This Month in Emergency Preparedness News New Year’s Resolutions

It’s that time again. People across the globe will resolve to lose weight, eat better, quit smoking, and live healthier lives. By February, many ambitious resolution-makers may have forgotten about their resolutions altogether. Just 40 percent of New Year’s resolutions survive six months. Whether the patients you serve meet their New Year’s goals or not, ensure you’re prepared to keep them healthy with some New Year’s resolutions of your own. Here are five things you can do to serve your community better than ever in 2019.


Check and Organize Your Equipment

Responding to emergencies is exhausting, time-consuming work, so it’s common for many agencies to let their equipment slowly turn into a pile of unrelated parts and accessories. This is understandable, but potentially dangerous. If your equipment fails or you don’t have the right accessories on hand, patients can suffer. Test your equipment according to the schedule outlined by the manufacturer. Some other strategies that can prevent equipment-related issues include:

  • Storing all equipment parts and accessories together.

  • Disposing of any accessories that are incompatible with the equipment you use.

  • Organizing equipment in a way that makes sense. Set up a tactical trauma kit for a rapid, portable response to serious emergencies. Store equipment in an organized fashion in your ambulance, with the equipment you use most often stored in the most accessible locations.

Everything you need to know to help your institution make the right portable  suction purchase >


Strengthen Inter-Agency Relationships

How are your agency’s relationships with other agencies, such as your local fire department, police force, and relevant government public health agencies? Do you have an inter-agency disaster management plan? Have you reviewed CDC and other public health data to assess which threats are most likely to affect your patient population?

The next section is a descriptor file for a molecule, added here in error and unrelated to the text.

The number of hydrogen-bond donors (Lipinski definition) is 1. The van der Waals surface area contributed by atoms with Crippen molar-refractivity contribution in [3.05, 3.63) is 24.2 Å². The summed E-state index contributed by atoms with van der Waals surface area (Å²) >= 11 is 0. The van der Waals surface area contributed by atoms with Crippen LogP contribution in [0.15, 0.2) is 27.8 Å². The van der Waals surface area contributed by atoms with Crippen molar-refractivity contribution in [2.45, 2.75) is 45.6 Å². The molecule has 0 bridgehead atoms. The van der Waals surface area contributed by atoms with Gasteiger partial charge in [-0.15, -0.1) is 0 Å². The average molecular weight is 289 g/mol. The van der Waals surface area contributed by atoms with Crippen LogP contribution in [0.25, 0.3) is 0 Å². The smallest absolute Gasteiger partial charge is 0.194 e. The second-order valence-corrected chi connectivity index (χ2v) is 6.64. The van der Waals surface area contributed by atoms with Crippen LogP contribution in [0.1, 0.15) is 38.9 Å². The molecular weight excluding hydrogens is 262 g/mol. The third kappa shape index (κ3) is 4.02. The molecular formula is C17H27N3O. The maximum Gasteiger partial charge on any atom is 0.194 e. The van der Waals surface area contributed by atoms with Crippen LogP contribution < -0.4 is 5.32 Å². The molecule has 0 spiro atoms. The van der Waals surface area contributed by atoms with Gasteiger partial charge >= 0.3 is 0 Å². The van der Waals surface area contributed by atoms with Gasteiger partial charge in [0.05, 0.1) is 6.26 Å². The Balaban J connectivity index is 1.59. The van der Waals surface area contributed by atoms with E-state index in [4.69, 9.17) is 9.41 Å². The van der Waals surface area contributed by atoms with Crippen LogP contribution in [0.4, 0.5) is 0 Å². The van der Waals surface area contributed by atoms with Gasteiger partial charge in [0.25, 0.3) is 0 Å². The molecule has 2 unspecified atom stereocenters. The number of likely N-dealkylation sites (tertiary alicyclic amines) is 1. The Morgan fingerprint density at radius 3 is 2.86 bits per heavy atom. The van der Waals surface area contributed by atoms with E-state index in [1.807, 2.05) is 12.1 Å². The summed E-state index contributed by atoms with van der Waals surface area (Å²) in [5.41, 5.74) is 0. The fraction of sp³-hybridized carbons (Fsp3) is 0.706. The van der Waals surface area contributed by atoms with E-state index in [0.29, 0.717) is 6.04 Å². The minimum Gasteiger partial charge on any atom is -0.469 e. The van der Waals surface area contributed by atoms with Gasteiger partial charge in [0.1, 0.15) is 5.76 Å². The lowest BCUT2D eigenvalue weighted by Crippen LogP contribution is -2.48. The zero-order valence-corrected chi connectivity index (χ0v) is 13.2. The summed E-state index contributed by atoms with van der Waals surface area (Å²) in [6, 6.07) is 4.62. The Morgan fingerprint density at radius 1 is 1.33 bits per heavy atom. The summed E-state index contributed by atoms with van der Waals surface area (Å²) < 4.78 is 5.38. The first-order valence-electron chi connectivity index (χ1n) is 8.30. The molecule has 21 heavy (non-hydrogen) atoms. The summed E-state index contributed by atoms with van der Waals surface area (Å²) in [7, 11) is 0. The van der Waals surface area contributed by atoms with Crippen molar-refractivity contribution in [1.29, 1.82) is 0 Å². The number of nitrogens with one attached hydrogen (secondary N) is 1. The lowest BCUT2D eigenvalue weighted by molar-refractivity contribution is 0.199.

Spend some time reaching out to other agencies. Consider working together on joint projects, such as community education or disaster preparedness. You will depend on one another if a major disaster strikes. Coordination now can prevent communication snafus and wasteful redundancies should the worst ever happen.


Sharpen Your Skills

Almost everyone prefers doing the things that are easiest and come most naturally to them. This can cause first responders to continually improve certain skills as other skills decline. Sharpen your skills across all domains of competence by attending a continuing education seminar. Spend a few minutes planning your CE credits for 2019. Resist the temptation to only pursue coursework in topics you find interesting or skills that come easily for you. Instead, cultivate new skills and get better at the things that are most challenging for you.


Don’t stop with a few courses, though. Go the extra mile by drilling the skills that are hardest for you. Practice makes perfect, and it’s always better to practice in a low-stakes setting than when a patient’s life depends on your skill.


Educate Your Community

One of the most important strategies for fighting traumatic injuries is prevention. Community education seminars can help your community become safer and healthier. Review your agency’s data to find patterns of injuries, then put together a community education seminar. Some useful topics might include:

  • Car safety, including proper car seat installation.

  • Prevention of common childhood injuries such as choking, falls, and head injuries.

  • Basic first aid and CPR.

  • Health and safety tips for the elderly.

  • Prescription drug education and disposal programs.


Free community services are also a great way to strengthen community relationships and keep your neighborhood safer. Some options include:

  • Free car seat installation.

  • Free home smoke detectors.

  • Free helmets or helmet checks.

  • Free community warming centers or space heaters.


Invest in New Equipment

Evaluating your equipment annually is a great way to budget for the coming year, review past performance, and assess whether it’s time for a change. No matter how well your team performs, the wrong equipment can harm patients, make disaster response more difficult, and even put first responders in danger. Keep a report of every equipment failure, then look for patterns.


The right suction machine is a core part of your disaster response kit. For help choosing the perfect emergency suction machine for your agency’s needs, download our free guide, The Ultimate Guide to Purchasing a Portable Emergency Suction Device.

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